Urban Food Market

It’s not uncommon for food bloggers to get inspiration/food envy/serious cravings from looking at other people’s blogs. On one hand it’s great because you find out about great eats that you can later experience first hand. On the other hand it’s kinda lame to blog about something that somebody else already did.

So I’ll keep this lame post short. It’s so lame that the inspiration came not from one but from two of Miss Piggy’s posts: this one on Pepe Saya butter and this one on Urban Food Market.

When I read about Pepe Saya butter the word cultured hit me. Good butter is a marvelous product but good cultured butter? It’s a completely new level. And could it be possible that the cows that produced the milk were grass-fed? I emailed Pepe Saya and the almost immediate reply was “yes”. I could see fireworks in my computer monitor. Grass-fed cultured butter, ladies and gentlemen. Conjugated Linoleic Acid, omega-3, carotenes, vitamin K2, and friendly bacteria packed in a creamy, delicious spread. I had to get some! Unfortunately, the Christmas holidays arrived soon and they shut the shop. I emailed them last week to see if they’d be back on Saturday but unfortunately they won’t be opening most weekends this years. But there was light at the end of the tunnel, they shot me an email saying that they’ve checked their list of stockists and found out Urban Food Market is open on Saturdays.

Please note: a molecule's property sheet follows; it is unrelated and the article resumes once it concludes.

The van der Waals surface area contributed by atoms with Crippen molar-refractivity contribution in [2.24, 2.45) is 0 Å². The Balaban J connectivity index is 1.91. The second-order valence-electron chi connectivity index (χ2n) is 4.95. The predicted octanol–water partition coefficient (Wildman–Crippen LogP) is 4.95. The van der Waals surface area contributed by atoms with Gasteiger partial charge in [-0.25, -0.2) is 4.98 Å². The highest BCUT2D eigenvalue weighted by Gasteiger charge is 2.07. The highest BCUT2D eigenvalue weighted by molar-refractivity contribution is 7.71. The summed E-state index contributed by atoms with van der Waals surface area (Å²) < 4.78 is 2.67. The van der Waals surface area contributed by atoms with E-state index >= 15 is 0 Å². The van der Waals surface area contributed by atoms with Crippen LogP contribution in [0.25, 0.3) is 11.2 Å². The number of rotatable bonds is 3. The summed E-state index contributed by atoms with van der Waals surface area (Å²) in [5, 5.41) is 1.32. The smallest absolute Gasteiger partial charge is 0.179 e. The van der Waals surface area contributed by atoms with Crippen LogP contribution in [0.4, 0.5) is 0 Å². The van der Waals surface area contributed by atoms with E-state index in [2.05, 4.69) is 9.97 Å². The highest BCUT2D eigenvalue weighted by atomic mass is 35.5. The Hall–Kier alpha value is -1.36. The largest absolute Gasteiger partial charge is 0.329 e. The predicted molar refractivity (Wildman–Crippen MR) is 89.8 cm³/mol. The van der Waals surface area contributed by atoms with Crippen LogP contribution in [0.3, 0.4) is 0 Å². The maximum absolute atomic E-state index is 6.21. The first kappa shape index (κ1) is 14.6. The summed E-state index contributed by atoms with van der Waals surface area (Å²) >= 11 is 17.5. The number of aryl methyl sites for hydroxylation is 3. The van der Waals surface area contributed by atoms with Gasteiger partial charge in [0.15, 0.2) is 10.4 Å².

This took us to

Urban Food Market

in Marrickville. They are one of the few businesses that focus on naturally-fed, ethically-raised, sustainably-produced meats. People who often don’t care about that are, in my opinion, not looking at the big picture. Animals that are fed food that is not natural for them get sick and are given antibiotics, which we later ingest along with the meat. Healthy animals = healthy soil & healthy planet = healthy people eating the animals = plenty of food for the future of humanity.



We did not buy any meat there this time, mainly because it’s a bit more expensive than where we usually shop. They do have some pork sausages that sounded super tempting, but we didn’t get me because they had rice flour.



The mission was to get Pepe Saya butter and that’s what we got, although a lot more expensive than the price at the factory ($10 vs $7.50). Worth every cent.

Meats & dairy

Meats & dairy

They also sell a few pantry items: condiments, sauces, stock, etc. Oh yes, and they have an online shop, too.

Pantry items

Pantry items

Urban Food Market
Unit 1, 168 Victoria Rd
Marrickville NSW 2204
(02) 8999 6106

7 thoughts on “Urban Food Market

  1. That Miss Piggy must be one hell of a good blogger! Great post Gaby…and isn’t Pepe Saya butter to die for. I have a big wheel in my fridge as we speak. And I love Urban Food Market – I love everything that they stand for…I just wish they were closer to my house. Make sure you go to Pepe Saya in Tempe when they re-open. It’s fantastic.

  2. i love seeing the posts on the same places, there always interesting different perspectives. i must visit, love that they are sourcing such meat products, and try this butter i’ve heard so much about :)

  3. Agreed, I hate knowing someone else has blogged what I blogged or vice versa, but I do like reading different perspectives. I have yet to visit urban food market, but I do try to make intelligent choices when I shop.

  4. Ha ha ! Awesome.i am growing my own cow, who I hope to start milking in the spring, JUST so that i can make my own butter and cheese and drink the unboiled goodness of raw milk! great page.. c

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